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Cheney Steps Up War of Words on Military 'Neglect'

Campaign: GOP vice presidential nominee criticizes readiness of troops under Clinton-Gore policies. He tells crowd, 'Help is on the way.'


ATLANTA — Dick Cheney on Wednesday lashed out at the Clinton administration for weakening the American military with cutbacks he charged have sent the nation "down the wrong road."

Cheney said the result of "eight years of neglect and misplaced priorities" is a military troubled by "serious problems of readiness, recruiting, retention and morale."

"Help is on the way," the Republican vice presidential nominee said, as the crowd of several hundred rose to its feet in applause.

Furthermore, he seemed to credit recent military successes not to Clinton but to previous administrations. "A commander-in-chief leads the military built by those who came before him. There is little that he or his Defense secretary can do to improve the force they have to deploy," Cheney said.

Cheney's speech was the most detailed of a series of criticisms about defense policy that Cheney has lodged against Democratic presidential nominee Al Gore.

Cheney, who served as Defense secretary during the Bush administration, said concern about the armed forces was one of the reasons he accepted Texas Gov. George W. Bush's invitation to join the Republican ticket.

"Strong as it is, proud as it is, our military is in one sense very fragile," he said, to an audience sprinkled with Atlanta-area veterans who got the call the day before to be on hand.

To underscore his point, Cheney quoted remarks made last year by his Democratic rival for the vice presidency, Sen. Joseph I. Lieberman. At the time, Lieberman cautioned that "our military forces face readiness problems, including falling recruitment and retention in critical skill areas."

Gore campaign aides on Wednesday said Cheney's remarks were an attempt to steer attention away from issues of health care--specifically the Republicans' lack of a detailed plan to provide seniors with prescription drug benefits and protect the Medicare system.

And, as they have before when questions about military readiness were raised by Bush and Cheney, Gore's aides went on the offensive.

"By twisting facts about our military for partisan gain, Gov. Bush has demonstrated that he is not ready to be America's commander-in-chief," said Gore spokesman Douglas Hattaway. "Our military is the strongest, most capable, most ready fighting force in the world."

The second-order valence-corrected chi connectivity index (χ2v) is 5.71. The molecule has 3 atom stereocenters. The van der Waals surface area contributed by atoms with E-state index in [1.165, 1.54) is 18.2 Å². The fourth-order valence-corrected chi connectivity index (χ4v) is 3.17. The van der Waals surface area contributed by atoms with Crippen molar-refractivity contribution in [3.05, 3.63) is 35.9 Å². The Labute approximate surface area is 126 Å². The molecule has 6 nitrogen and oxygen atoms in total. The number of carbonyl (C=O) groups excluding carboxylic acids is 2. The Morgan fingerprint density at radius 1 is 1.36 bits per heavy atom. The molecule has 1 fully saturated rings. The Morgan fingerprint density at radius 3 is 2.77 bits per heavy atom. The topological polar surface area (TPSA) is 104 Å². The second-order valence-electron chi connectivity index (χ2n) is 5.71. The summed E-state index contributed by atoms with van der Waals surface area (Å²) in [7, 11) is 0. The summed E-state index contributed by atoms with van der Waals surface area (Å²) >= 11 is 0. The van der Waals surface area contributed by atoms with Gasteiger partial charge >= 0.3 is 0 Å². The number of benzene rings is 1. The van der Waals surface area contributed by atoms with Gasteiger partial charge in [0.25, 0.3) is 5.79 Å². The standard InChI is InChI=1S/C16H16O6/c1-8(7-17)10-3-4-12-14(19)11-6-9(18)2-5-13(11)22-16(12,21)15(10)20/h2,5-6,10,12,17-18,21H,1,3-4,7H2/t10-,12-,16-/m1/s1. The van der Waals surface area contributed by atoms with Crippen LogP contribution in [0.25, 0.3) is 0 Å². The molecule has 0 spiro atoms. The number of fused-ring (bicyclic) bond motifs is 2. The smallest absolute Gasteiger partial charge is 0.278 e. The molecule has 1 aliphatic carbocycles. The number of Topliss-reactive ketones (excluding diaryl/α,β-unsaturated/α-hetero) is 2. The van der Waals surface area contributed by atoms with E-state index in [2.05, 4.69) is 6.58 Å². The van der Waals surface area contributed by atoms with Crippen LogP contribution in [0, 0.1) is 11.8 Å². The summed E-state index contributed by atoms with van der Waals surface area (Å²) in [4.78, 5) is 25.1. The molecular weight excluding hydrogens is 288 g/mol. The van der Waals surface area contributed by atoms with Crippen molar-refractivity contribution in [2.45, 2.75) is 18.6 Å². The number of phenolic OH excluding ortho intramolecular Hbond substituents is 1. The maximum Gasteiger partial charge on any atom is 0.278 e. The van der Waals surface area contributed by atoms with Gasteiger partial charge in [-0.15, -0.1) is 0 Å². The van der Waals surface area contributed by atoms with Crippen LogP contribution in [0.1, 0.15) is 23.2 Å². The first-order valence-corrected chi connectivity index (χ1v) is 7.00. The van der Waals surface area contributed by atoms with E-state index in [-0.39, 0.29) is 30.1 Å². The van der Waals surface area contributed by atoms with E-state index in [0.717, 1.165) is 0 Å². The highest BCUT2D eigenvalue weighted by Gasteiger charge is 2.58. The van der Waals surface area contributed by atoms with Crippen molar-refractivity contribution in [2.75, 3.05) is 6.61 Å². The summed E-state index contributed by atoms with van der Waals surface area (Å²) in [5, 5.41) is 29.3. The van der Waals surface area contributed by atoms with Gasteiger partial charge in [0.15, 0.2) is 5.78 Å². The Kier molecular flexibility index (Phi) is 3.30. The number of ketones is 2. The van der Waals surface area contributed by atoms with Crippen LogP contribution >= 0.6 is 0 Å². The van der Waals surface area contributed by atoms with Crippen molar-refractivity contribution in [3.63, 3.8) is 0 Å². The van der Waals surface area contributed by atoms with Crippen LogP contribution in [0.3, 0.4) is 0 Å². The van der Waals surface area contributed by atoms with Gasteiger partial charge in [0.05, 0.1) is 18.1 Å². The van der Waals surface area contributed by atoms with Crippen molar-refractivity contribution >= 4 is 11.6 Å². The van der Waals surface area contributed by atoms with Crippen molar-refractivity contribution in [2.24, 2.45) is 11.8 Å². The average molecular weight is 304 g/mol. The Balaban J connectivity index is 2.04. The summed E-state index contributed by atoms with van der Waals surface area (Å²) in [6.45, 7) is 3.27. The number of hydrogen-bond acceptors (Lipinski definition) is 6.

As for the use of Lieberman's comments, Gore-Lieberman aides said the Bush campaign's own national security advisor, Richard L. Armitage, has refuted the suggestion America's forces are not prepared.

Wednesday night, Gore, en route to Seattle on Air Force Two, told reporters: "We have the strongest military in the world by far and we reversed the declines that began in the Bush-Quayle years. And I have advocated additional steps to continue the rebuilding and strengthening to make sure it is always the best and always more than adequate."

Cheney's remarks on the issue came after a rocky week for the Republican ticket, with a continued post-Democratic convention bounce showing Gore and Lieberman pulling even or ahead of Bush and Cheney in many polls. The Bush campaign has struggled in recent days to stay "on message" with attempts to focus on education thwarted by persistent questions about Bush's health care policies--an area where Gore's advisors feel he has an advantage with voters.

As the Defense secretary under his running mate's father, Cheney brings considerable clout to the topic of military readiness. He was side-by-side with Gen. Colin L. Powell during the war in the Persian Gulf and, during his tenure at the Pentagon, also sent U.S. troops to hunt down a Panamanian dictator, to aid fleeing Haitians and to disarm Somali warlords.

He also was there for the start of a post-Cold War downsizing of the military forces, a fact he once again acknowledged in Wednesday's speech.

But he said the cuts he oversaw were "what was no longer needed and nothing more." He warned that current reductions have gone "far beyond that." And he called those decisions to go beyond the 25% downsizing he undertook a decade back as "unwise reductions whose full effect is still unseen."

Cheney said the current troop levels--1.4 million--were insufficient to meet the Pentagon's stated goal of being able to fight two major wars in two theaters in rapid succession, a standard some military experts believe may be outdated in a post-Soviet Union world. As Defense secretary, Cheney said military personnel should never drop below 1.6 million.

Cheney warned the audience that the Defense budget--about $300 billion--is "lower as a percentage of the gross national product than at any time since 1940--the year before the attack on Pearl Harbor."

He said that constructing a strong national defense takes years of planning, pointing to the buildup of military personnel in the 1980s as the backbone of military victory in Operation Desert Storm.

As for current problems, Cheney cited breaches of national security at the nuclear lab in Los Alamos, N.M., the failure of equipment causing the Marines to suspend flight operations on three aircraft in the last few days, problems hitting recruitment goals in the services and aging training centers as the Clinton-Gore legacy.

"To point out that our military has been overextended, taken for granted and neglected--that is no criticism of the military," Cheney said. "That is a criticism of a president and a vice president and the record they have built together."

Cheney is scheduled to talk about school construction at campaign stops in Fort Lauderdale, Fla., today, the final day of a three-day campaign swing.

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